Saturday, February 28, 2009

Who Likes Investment Bankers, Now?

"I've got a system," is the sit-com or movie comedy line where the smart protagonist puts his wallet back in his pocket, it is that ubiquitously a stupid statement that it's a joke. Or is it? David X Li had one, and apparently it was a doozy since it has pretty much sunk the financial system of the world. Huh?
For five years, Li's formula, known as a Gaussian copula function, looked like an unambiguously positive breakthrough, a piece of financial technology that allowed hugely complex risks to be modeled with more ease and accuracy than ever before. With his brilliant spark of mathematical legerdemain, Li made it possible for traders to sell vast quantities of new securities, expanding financial markets to unimaginable levels.

His method was adopted by everybody from bond investors and Wall Street banks to ratings agencies and regulators. And it became so deeply entrenched—and was making people so much money—that warnings about its limitations were largely ignored.

The Lords of Finance, the Masters of the Universe had a system? Until it fell apart. Go ahead, you go tell your Uncle Joe you've got a system...

Bank of America and Merrill have received $45 Billion in Federal assistance and done a few things like pay $3.6 Billion in bonuses to Merrill employees and spend $10 Million on a Super Bowl party and $8.7 Million on lobbying in 2008. NY Attorney General Andrew Cuomo would like B of A President Ken Lewis to tell him about those bonuses and President Obama is done with Bankers flying around in corporate jets...think so?
On Thursday, Lewis refused to provide a list of bonus payments to the New York Attorney General, after arriving in New York in his $50 million corporate jet

Sorry to be rude, but that's a pretty major Fuck You.

You may remember Northern Trust threw a big bash for their employees and rich customers at a golf tournament and for some reason people objected to them taking $1.6 Billion in taxpayer money and having a big party. It seems they'd rather keep on partying without hearing about it from the peons.
Northern Trust has set a goal of repaying government funds "as quickly as prudently possible," Waddell said.(Pres & CEO)

Earlier this week, eighteen Democrats on the financial services panel, led by Chairman Barney Frank, D-Mass., told Waddell in a scathing letter, "We insist that you immediately return to the federal government the equivalent of what Northern Trust frittered away on these lavish events."

Prudent? How about now, asshat?

I'm sorry to do this, but AIG should scare you spitless. The $160 Billion restructuring package is failing, AIG is expected to post (no kidding) $60 Billion 4th quarter losses - 3 damn months. Why should this bother you, other than the money spent?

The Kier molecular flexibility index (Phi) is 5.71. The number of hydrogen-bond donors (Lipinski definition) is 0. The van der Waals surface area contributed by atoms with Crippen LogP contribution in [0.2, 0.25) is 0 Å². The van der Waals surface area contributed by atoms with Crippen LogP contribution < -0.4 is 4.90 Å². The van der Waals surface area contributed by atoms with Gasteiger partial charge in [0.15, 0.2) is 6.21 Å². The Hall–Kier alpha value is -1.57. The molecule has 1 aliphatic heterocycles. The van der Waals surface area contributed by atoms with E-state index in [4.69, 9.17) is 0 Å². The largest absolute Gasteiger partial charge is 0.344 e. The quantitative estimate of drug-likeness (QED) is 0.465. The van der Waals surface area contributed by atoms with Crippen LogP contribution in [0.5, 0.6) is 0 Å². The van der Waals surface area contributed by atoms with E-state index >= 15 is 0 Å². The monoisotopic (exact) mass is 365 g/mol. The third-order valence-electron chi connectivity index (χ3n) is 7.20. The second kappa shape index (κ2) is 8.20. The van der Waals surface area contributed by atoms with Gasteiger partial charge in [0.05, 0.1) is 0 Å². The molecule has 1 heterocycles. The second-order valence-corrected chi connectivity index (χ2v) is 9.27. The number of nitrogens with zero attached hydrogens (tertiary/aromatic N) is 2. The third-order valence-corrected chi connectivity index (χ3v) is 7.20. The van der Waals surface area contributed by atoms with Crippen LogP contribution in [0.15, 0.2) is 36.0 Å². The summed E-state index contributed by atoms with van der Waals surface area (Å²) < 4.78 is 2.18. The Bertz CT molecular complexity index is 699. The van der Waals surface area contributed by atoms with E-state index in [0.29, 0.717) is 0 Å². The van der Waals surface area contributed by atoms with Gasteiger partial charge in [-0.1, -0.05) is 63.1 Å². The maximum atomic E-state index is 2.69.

"If the government lets AIG fail, I think you are going to see an enormous sort of shock wave across all industries because AIG had their finger in a lot of different areas," said Russell Walker, a risk management professor at Northwestern University in Chicago.

Actually, Walker is understating the extent of the damage, now are you spooked?

Citigroup has burned through their $36 Billion and now their hands are out for more, a lot more.
The U.S. government will exchange up to $25 billion in emergency bailout money it provided Citigroup Inc. for as much as a 36 percent equity stake in the struggling bank,

Maybe you don't have your hate on for this bunch quite yet. I can help you right along with that. UBS, yep Phil Gramm's employer, settled a tax evasion based case with the US Government that cost them a $780 Million deferred prosecution agreement that also included the release of the names of 52,000 American clients that DOJ suspects used them for tax avoidance. The kicker, UBS is being sued in Swiss courts to block that release.
The lawsuit accuses UBS and Switzerland’s financial regulator, the Swiss Financial Market Supervisory Authority, or Finma, of violating Swiss bank secrecy laws and of conducting what Swiss law considers illegal activities with foreign authorities. It also named Peter Kurer, the chairman of UBS, and Eugen Haltiner, the chairman of Finma, as defendants.

The suit, filed by a lawyer in Zurich, Andreas Rued, on behalf of nearly a dozen American clients, underscores the growing clash between Swiss banking secrecy laws and those of the United States. Tax evasion is not considered a crime in Switzerland. Disclosing client names under Swiss law is a criminal offense and can expose bank executives and officers to fines, prison terms and other penalties.

The Swiss have a bit of a problem going on, you see they hid Nazi loot and some agreements were made about the survivors and descendants of those looted and a part of that is tied into this action. Just try real hard to not remember this stuff as the Republicans accuse you of class warfare...

Maybe you don't have to smack the stupid off their faces, just spit on their boots. They've got a system... Let the bastards run wild because they're rich and we mustn't mess with that and free markets and government is the problem and class warfare and you're doody heads so we'll have a teabag rebellion socialist pig Democrats won't let them fail like a good Randian would and...and...rotten liberal media keeps making us look bad and...and...